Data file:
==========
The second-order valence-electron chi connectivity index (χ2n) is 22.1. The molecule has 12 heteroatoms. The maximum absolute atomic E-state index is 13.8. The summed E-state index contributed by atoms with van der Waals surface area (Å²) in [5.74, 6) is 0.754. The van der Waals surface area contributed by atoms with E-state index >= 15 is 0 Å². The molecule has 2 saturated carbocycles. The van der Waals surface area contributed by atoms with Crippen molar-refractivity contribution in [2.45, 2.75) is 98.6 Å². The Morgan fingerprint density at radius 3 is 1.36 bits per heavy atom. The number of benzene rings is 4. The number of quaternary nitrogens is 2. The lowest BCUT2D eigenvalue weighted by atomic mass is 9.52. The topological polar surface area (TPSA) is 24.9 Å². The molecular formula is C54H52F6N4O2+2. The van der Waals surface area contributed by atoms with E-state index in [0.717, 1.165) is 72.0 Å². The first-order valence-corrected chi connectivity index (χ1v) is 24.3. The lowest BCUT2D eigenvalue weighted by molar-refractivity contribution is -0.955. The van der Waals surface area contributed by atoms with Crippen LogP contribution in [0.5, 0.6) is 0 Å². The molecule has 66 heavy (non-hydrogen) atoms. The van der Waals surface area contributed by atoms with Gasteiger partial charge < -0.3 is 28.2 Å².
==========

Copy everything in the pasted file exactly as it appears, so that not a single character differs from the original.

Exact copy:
The second-order valence-electron chi connectivity index (χ2n) is 22.1. The molecule has 12 heteroatoms. The maximum absolute atomic E-state index is 13.8. The summed E-state index contributed by atoms with van der Waals surface area (Å²) in [5.74, 6) is 0.754. The van der Waals surface area contributed by atoms with E-state index >= 15 is 0 Å². The molecule has 2 saturated carbocycles. The van der Waals surface area contributed by atoms with Crippen molar-refractivity contribution in [2.45, 2.75) is 98.6 Å². The Morgan fingerprint density at radius 3 is 1.36 bits per heavy atom. The number of benzene rings is 4. The number of quaternary nitrogens is 2. The lowest BCUT2D eigenvalue weighted by atomic mass is 9.52. The topological polar surface area (TPSA) is 24.9 Å². The molecular formula is C54H52F6N4O2+2. The van der Waals surface area contributed by atoms with E-state index in [0.717, 1.165) is 72.0 Å². The first-order valence-corrected chi connectivity index (χ1v) is 24.3. The lowest BCUT2D eigenvalue weighted by molar-refractivity contribution is -0.955. The van der Waals surface area contributed by atoms with Crippen LogP contribution in [0.5, 0.6) is 0 Å². The molecule has 66 heavy (non-hydrogen) atoms. The van der Waals surface area contributed by atoms with Gasteiger partial charge < -0.3 is 28.2 Å².